Julie's Genealogy & History Hub

Julie's Genealogy & History Hub -

Book Review – The Other Mother: A Woman’s Love for the Child She Gave Up for Adoption

Title:  The Other Mother: A Woman’s Love for the Child She Gave Up for Adoption

Author:  Carol Schaefer

Format:  Paperback, Kindle

Published: 1991; reprint, 2013

Synopsis:  (from Amazon) In 1965, Carol Schaefer was 19, a freshman in college and deeply in love. She was also pregnant. When her boyfriend’s family opposed their marrying, her parents sequestered her in a Catholic home for unwed mothers a state away, where she was isolated and where secrecy prevailed. She had only to give up her baby for her sin to be forgiven and then all would soon be forgotten she was told. The child, in turn, would be placed with a “good” family, instead of having his life ruined by the stigma of illegitimacy. Carol tried to find the strength to oppose this dogma but her shame had become too deep. “The first time I looked deep into my son’s eyes, I felt like a criminal. As I unwrapped his hospital blanket and took in the heady fragrance of a newborn, I feared the nurses or the sisters would come in and slap me for contaminating my own son.” Finding no way out, she signed the fateful papers leaving her son in the hands of strangers, but with a vow to her baby she would find him one day. For years, Carol struggled to forget and live the “normal” life promised, not understanding the consequences of the trauma she’d endured. On his eighteenth birthday, she set out to find him, although the law denied access to records. Her search became a spiritual quest to reclaim her own lost self, as she came to understand the emotional and psychological wounds she and other mothers like her had endured. Against all odds she succeeded in finding him and discovered that in many ways they had never really been apart. With her son’s encouragement and his adoptive mother’s cooperation, she tells their story.

My Rating: 

I have done some adoption research for a few people, which were all successful, and I am currently working on an adoption case using DNA.  I’ve contemplated if this is an area I’d like to specialize in, but I feel that I need to really understand all of the implications of conducting such research before I go any further down this path.  There are several books I want to read to gain more insight, but this one called to me, begging to be read first.  I’m glad it did.

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Book Review – Out of the Shoebox: An Autobiographic Mystery

Title:  Out of the Shoebox: An Autobiographic Mystery

Author:  Yaron Reshef

Format:  Paperback and Kindle

Published:  2014

Synopsis: (from Amazon)  A mysterious unexpected phone call hurls Yaron Reshef into an intensive two-year journey, during which he has to solve a mystery that took shape in the 1930s and gradually unfolded in the present.  A mysterious lot, a forgotten bank account, a people long gone along with their memory which were obliterated during the Holocaust.  All of these rise to the surface, bearing with them memories and emotions previously hidden away in the shoebox.  Out of the Shoebox is a fascinating journal that reads like a detective story, comes across as an imaginative quest into the past, yet is the true personal story of the writer, Yaron Reshef.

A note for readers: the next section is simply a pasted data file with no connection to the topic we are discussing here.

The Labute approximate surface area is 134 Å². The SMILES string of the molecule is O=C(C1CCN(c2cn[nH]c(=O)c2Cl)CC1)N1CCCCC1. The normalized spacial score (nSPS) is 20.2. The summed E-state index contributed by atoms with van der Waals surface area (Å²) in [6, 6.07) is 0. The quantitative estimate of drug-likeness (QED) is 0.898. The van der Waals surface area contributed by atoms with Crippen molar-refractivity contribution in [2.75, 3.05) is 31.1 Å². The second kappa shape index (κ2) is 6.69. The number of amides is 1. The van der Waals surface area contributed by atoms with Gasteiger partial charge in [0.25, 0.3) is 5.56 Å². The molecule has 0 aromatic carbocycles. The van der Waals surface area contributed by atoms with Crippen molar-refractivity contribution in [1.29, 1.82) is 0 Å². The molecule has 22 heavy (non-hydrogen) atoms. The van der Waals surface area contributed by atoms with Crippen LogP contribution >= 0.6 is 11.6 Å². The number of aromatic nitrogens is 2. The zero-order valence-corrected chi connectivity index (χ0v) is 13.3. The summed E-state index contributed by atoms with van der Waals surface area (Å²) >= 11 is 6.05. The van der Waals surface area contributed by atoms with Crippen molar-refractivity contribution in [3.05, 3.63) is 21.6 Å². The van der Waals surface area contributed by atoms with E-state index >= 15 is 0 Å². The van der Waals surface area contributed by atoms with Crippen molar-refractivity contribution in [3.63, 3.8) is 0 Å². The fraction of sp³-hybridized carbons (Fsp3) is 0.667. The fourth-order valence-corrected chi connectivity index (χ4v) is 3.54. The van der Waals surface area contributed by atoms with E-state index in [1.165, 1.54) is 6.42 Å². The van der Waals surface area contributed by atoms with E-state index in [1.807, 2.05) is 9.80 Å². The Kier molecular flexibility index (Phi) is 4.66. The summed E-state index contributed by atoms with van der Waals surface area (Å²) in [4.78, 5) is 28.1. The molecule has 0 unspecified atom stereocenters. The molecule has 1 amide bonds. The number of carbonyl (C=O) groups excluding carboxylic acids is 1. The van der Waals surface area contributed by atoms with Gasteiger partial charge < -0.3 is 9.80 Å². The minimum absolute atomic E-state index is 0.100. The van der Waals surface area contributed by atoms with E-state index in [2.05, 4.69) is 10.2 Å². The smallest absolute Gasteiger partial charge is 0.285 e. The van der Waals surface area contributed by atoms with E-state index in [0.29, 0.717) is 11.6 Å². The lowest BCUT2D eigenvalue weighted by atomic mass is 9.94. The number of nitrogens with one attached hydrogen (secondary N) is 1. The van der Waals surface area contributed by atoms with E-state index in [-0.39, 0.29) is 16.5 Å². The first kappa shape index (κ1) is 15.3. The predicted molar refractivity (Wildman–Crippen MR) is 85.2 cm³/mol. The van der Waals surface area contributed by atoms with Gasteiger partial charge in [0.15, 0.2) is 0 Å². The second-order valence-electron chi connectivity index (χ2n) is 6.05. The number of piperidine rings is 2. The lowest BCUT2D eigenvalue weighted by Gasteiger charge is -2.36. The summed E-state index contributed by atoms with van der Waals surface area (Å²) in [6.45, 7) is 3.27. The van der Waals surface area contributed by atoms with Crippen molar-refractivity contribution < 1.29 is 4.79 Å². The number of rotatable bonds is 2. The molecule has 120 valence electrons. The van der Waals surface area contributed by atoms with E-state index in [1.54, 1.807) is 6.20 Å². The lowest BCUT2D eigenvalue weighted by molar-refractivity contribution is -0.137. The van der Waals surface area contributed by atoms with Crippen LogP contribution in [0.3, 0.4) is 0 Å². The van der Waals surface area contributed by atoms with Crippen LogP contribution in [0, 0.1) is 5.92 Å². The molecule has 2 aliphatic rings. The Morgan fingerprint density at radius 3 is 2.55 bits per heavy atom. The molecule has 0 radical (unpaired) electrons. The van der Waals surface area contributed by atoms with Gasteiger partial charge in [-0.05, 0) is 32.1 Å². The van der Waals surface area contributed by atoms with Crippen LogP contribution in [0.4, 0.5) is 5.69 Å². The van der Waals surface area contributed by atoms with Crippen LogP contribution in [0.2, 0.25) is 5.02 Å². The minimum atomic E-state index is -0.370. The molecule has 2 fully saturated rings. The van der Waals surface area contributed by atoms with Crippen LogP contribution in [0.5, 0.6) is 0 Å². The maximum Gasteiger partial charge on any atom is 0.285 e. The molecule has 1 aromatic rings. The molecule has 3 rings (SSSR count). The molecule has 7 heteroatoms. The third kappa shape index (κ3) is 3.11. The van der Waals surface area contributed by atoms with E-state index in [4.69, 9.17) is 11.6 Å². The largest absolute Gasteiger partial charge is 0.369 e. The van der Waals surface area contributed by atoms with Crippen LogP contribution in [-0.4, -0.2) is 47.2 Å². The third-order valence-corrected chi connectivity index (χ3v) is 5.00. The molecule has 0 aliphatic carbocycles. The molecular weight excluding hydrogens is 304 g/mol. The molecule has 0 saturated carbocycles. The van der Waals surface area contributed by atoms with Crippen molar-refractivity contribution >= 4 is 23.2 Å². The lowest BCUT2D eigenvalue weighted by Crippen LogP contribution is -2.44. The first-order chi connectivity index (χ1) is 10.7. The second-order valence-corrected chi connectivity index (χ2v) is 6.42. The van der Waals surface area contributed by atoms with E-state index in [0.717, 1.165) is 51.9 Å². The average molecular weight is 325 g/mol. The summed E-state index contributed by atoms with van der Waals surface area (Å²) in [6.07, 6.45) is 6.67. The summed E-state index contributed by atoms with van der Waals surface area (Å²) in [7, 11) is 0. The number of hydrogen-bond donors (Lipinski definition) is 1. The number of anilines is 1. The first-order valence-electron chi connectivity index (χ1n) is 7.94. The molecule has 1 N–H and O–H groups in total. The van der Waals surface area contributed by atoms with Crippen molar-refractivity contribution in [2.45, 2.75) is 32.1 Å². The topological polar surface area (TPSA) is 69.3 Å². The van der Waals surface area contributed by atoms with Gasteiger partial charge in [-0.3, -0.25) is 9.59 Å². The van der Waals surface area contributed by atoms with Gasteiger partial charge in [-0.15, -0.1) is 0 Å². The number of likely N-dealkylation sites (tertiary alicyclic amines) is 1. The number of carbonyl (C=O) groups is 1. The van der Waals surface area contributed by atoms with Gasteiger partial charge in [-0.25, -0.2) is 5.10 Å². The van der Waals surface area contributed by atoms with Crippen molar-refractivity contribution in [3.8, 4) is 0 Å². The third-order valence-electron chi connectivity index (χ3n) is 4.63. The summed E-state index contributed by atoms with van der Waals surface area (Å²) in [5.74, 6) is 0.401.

My Rating: 

I don’t typically read memoir-type books, but it caught my attention over at the Kindle for Genealogy group page on Facebook.  After reading the comments there and then reading reviews on Amazon and Goodreads, I decided to take a chance.  I’m glad I did.

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Book Review – Finding Dolores: An Adoptee’s Mid-Life Search for the Beginning

FindingTitle:  Finding Dolores: An Adoptee’s Mid-Life Search for the Beginning

Author:  Thomas W. Muldary, Ph.D.

Format:  Kindle

Published:  2011

Synopsis:  (from Amazon) Finding Dolores is a compelling true story of perseverance and triumph over failure and adversity. It details an extraordinary journey against all odds to learn the truth, connect with genetic history, and claim a birth right. For some, Finding Dolores is a virtual guide for adoption searches, with informative resources and facts about the experiences and challenges of adoptees, birth parents, adoptive parents, and anyone touched by adoption. Above all, it is a source of inspiration and hope, which are essential for adoptees if they are ever to learn the most fundamental truths of their existence: their origins.

My Rating: 

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Book Review – Annie’s Ghosts: A Journey Into a Family Secret

Title:  Annie’s Ghosts: A Journey Into a Family Secret

Author:  Steve Luxenberg

Format:  Hardcover, Paperback, Kindle eBook, Nook eBook

Published:  2009

Synopsis:  (from the author’s website) “My mother was an only child. That’s what she told everyone, sometimes within minutes of meeting them. When I heard that my mother had been hiding the existence of a sister, I was bewildered. A sister? I was certain that she had no siblings, just as I knew that her name was Beth, that she had no middle name, and that she had raised her children to, above all, tell the truth.”

My Rating: 

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